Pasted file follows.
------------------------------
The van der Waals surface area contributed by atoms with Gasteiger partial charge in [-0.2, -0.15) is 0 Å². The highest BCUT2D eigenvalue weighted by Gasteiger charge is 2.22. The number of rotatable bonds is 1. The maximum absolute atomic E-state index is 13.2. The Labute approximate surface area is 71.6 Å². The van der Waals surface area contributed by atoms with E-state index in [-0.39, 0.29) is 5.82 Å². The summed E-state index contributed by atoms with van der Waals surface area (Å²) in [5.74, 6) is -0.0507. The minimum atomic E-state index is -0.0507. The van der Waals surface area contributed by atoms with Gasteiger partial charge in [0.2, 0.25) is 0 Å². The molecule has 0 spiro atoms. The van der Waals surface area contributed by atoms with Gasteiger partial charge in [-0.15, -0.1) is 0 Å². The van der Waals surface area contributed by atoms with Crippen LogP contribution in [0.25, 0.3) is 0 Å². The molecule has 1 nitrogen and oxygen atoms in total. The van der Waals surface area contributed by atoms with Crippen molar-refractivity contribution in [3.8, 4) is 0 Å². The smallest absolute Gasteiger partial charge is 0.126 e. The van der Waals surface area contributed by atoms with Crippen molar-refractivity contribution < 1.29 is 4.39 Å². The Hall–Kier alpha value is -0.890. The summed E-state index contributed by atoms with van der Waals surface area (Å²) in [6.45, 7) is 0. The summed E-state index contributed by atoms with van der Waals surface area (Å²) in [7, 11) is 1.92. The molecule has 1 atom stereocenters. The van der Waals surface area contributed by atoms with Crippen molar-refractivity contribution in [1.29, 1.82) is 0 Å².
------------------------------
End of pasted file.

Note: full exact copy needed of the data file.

The van der Waals surface area contributed by atoms with Gasteiger partial charge in [-0.2, -0.15) is 0 Å². The highest BCUT2D eigenvalue weighted by Gasteiger charge is 2.22. The number of rotatable bonds is 1. The maximum absolute atomic E-state index is 13.2. The Labute approximate surface area is 71.6 Å². The van der Waals surface area contributed by atoms with E-state index in [-0.39, 0.29) is 5.82 Å². The summed E-state index contributed by atoms with van der Waals surface area (Å²) in [5.74, 6) is -0.0507. The minimum atomic E-state index is -0.0507. The van der Waals surface area contributed by atoms with Gasteiger partial charge in [0.2, 0.25) is 0 Å². The molecule has 0 spiro atoms. The van der Waals surface area contributed by atoms with Gasteiger partial charge in [-0.15, -0.1) is 0 Å². The van der Waals surface area contributed by atoms with Crippen LogP contribution in [0.25, 0.3) is 0 Å². The molecule has 1 nitrogen and oxygen atoms in total. The van der Waals surface area contributed by atoms with Crippen molar-refractivity contribution in [3.8, 4) is 0 Å². The smallest absolute Gasteiger partial charge is 0.126 e. The van der Waals surface area contributed by atoms with Crippen molar-refractivity contribution < 1.29 is 4.39 Å². The Hall–Kier alpha value is -0.890. The summed E-state index contributed by atoms with van der Waals surface area (Å²) in [6.45, 7) is 0. The summed E-state index contributed by atoms with van der Waals surface area (Å²) in [7, 11) is 1.92. The molecule has 1 atom stereocenters. The van der Waals surface area contributed by atoms with Crippen molar-refractivity contribution in [1.29, 1.82) is 0 Å².